For Gender Equality: Misogyny Must Be Stopped

Cambodia Should Consider Legalizing Same-Sex Marriage

Toxic Masculinity and Its Impact on Gender Equality 

Corruption in Cambodia: Causes, Impacts and Ways Forward to Eliminate It

Podcast

‘I used to talk about politics on Facebook, but now it’s scary’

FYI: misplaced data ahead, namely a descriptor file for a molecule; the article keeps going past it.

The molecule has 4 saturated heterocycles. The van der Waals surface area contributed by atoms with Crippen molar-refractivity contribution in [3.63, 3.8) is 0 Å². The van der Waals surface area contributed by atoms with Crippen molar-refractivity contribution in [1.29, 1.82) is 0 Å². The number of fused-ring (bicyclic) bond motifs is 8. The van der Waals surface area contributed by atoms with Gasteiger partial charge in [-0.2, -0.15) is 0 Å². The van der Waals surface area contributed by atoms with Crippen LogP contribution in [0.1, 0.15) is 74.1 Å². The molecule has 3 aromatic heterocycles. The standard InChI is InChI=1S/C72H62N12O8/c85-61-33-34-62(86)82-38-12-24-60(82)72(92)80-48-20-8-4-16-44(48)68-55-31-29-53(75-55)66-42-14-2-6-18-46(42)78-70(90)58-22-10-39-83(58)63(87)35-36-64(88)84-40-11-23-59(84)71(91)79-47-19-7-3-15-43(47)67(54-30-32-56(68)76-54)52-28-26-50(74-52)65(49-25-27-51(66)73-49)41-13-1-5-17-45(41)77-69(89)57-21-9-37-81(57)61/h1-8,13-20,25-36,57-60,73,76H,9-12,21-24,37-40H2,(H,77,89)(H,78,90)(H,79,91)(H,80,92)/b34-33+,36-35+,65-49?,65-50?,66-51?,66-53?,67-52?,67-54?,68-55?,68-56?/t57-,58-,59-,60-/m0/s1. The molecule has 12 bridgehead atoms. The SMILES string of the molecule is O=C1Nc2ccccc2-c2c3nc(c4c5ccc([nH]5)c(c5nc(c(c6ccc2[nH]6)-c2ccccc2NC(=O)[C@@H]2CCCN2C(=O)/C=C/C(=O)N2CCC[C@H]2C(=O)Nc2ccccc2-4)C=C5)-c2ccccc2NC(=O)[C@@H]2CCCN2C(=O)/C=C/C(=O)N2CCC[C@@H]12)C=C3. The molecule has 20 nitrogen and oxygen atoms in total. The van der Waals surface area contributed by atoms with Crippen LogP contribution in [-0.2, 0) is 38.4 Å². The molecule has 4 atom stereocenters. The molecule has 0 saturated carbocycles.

By Adam Bemma, Alijazeera 23 Aug 2018 Phnom Penh, Cambodia – Samoeurth Seavmeng sits at a conference table wearing black horn-rimmed glasses. Meng – as she’s known online and to friends – glances at her smartphone and begins to speak to 10 other young Cambodians gathered at Politikoffee, a weekly forum held in a leafy diplomatic enclave of the capital Phnom Penh. “It’s very hard to talk about social media. Sometimes people post fake news on Facebook and sometimes people post true news, so it has advantages and disadvantages,” the 22-year-old activist said. Cambodian Prime Minister Hun Sen often alleges “fake news” to discredit criticism of his ruling Cambodia People’s Party online. He has even threatened that authorities have the technology to track and arrest a Facebook user within six minutes of a post. This has sent a wave of fear and intimidation through Cambodia’s public sphere, where once critical voices have begun to self-censor. Politikoffee is an offline space where Cambodians feel free to debate and voice dissenting views without fear of arrest.  “Before, I used to share and talk a lot about political and social issues on Facebook, but now it’s a little bit scary to talk about these sensitive issues because I’m afraid I’m going to get in trouble,” Meng said. Internet censorship Cambodia’s government monitors social media. Last May, Cambodia’s Ministry of Posts and Telecommunications, Ministry of Interior and Ministry of Information, issued a regulation to monitor Facebook. The government stated that it wants to control information that is deemed to “threaten the defence and security of the nation, relations with other countries, the economy, public order, and discriminates against the country’s customs and traditions.” The Cambodia Center for Independent Media stated in its 2017 report that seven Facebook users were either arrested or sought by authorities for sharing information and opinions on the social media platform. In 2018, an election year, the number is unknown. “The directive was actually released after they were already identifying, monitoring, charging and imprisoning people,” said Naly Pilorge, director at LICADHO, a human rights monitoring group in Cambodia. During the election in July, 17 news websites – including RFA, VOA and Cambodia Daily (already closed down in 2017) – were ordered offline for 48 hours. Critics believe internet censorship is intended to stop outlawed Cambodia National Rescue Party supporters inside the country from sharing, liking or commenting on election boycott campaigns. “The directive came afterwards to legalise what they were doing in practice already. And it changed the habits of the average [social media] user,” Pilorge added. “The people online that we interact with, we see that there are differences. Definitely people are afraid, hesitant, paralysed. Ourselves included. We’re cautious.” In the lead-up to this year’s election, all independent media was shut down. The main opposition leader was jailed for alleged treason. Two former Radio Free Asia reporters and an Australian filmmaker were jailed for alleged espionage. Several human rights and political activists languish inside Cambodia’s prisons – guilty until proven innocent according to LICADHO. “What you’ve seen over the past year and a half is, for example, a minister or the prime minister decides a post is critical or is unacceptable and will immediately denounce a Facebook post,” Pilorge said. “Within 48 hours this individual is being arrested, charged, imprisoned in pre-trial detention and sometimes convicted.” Increasing regulation  Though the election is over, censorship online is prevalent. Prime Minister Hun Sen was re-elected last month in a vote criticised by the UN as fundamentally flawed. “If the situation for freedom of expression worsens, maybe we will have something that we can do together in order to inform [Cambodians] which tool or application they can use without getting into any trouble,” Meng said. Cambodian digital security trainer Moses Ngeth teaches journalists, activists and human rights campaigners how to secure accounts, and protect data online.  “I train them how to do very basic device security for smartphones, password protection. I tell them to be careful when posting something to social media and not to share any personal information,” he said.  Ngeth believes this new mandate will give the ruling CPP legitimacy to pass its much-anticipated draft cybercrime law. “People cannot talk on the radio, or on television. It leaves only Facebook. That’s why they increased regulation of social media,” Ngeth said. Cambodians can still be arrested, charged, jailed or fined for Facebook posts under criminal defamation, royal defamation laws, or incitement. “I think it’s natural to have fear, but when I see someone is arrested for saying something on social media I don’t feel comfortable. I think that people should feel free to express themselves,” said Kounila Keo, a Cambodian blogger and communications consultant. Prime Minister Hun Sen has amassed over 10 million followers on Facebook. Sam Rainsy, the exiled former CNRP leader who ran in the 2013 elections, claims that many are not even Cambodian and may be fake online profiles generated abroad – an accusation the prime minister refutes. “What [the prime minister] said … ‘When you post, I can know the location’ – it’s one of the funniest things I’ve heard from him,” Ngeth said. “Using Facebook to know the location, it’s not possible,” Ngeth said. Prime Minister Hun Sen and members of the CPP are using Facebook to bypass traditional news media such as newspapers, radio and television, viewed as hostile to the government, to reach Cambodians directly with their messages. “The prime minister and other public figures campaign on Facebook,” said Ngeth. We're not doing anything to harm society. We're doing it to make society a better place, especially for youth to be able to share ideas and contribute. SAMOEURTH SEAVMENG, KNOWN AS MENG, ACTIVIST Back at the Politikoffee debate, the upcoming cybercrime law is considered for discussion in a future forum. Meng wants members to be able to communicate online without being punished for spreading “fake news” for commenting on the draft law. “Now we’re thinking about [developing] a new tool, or a new kind of app, that we can be sure will be safe for us to talk about any issue because we mostly discuss politics,” Meng said. “We’re not doing anything to harm society. We’re doing it to make society a better place, especially [for] youth to be able to share ideas and contribute.” Original Link: https://www.aljazeera.com/features/2018/8/23/i-used-to-talk-about-politics-on-facebook-but-now-its-scary